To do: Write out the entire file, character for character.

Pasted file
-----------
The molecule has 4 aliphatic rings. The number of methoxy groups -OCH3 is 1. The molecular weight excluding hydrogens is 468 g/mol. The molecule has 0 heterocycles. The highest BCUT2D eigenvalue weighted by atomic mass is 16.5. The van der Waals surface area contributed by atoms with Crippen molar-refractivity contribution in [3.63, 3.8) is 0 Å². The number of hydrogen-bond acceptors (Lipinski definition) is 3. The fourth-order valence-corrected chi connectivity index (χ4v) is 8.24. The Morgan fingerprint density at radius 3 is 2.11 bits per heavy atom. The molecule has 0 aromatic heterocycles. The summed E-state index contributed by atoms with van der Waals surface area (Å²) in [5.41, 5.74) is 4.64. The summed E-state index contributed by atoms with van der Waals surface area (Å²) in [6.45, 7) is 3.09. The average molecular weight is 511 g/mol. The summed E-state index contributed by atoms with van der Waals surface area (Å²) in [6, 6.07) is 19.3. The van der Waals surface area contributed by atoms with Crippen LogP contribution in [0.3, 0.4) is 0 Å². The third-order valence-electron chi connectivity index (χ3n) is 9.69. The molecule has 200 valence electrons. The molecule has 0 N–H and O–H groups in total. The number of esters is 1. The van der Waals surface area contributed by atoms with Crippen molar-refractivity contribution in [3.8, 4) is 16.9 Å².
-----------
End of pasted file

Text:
The molecule has 4 aliphatic rings. The number of methoxy groups -OCH3 is 1. The molecular weight excluding hydrogens is 468 g/mol. The molecule has 0 heterocycles. The highest BCUT2D eigenvalue weighted by atomic mass is 16.5. The van der Waals surface area contributed by atoms with Crippen molar-refractivity contribution in [3.63, 3.8) is 0 Å². The number of hydrogen-bond acceptors (Lipinski definition) is 3. The fourth-order valence-corrected chi connectivity index (χ4v) is 8.24. The Morgan fingerprint density at radius 3 is 2.11 bits per heavy atom. The molecule has 0 aromatic heterocycles. The summed E-state index contributed by atoms with van der Waals surface area (Å²) in [5.41, 5.74) is 4.64. The summed E-state index contributed by atoms with van der Waals surface area (Å²) in [6.45, 7) is 3.09. The average molecular weight is 511 g/mol. The summed E-state index contributed by atoms with van der Waals surface area (Å²) in [6, 6.07) is 19.3. The van der Waals surface area contributed by atoms with Crippen LogP contribution in [0.3, 0.4) is 0 Å². The third-order valence-electron chi connectivity index (χ3n) is 9.69. The molecule has 200 valence electrons. The molecule has 0 N–H and O–H groups in total. The number of esters is 1. The van der Waals surface area contributed by atoms with Crippen molar-refractivity contribution in [3.8, 4) is 16.9 Å².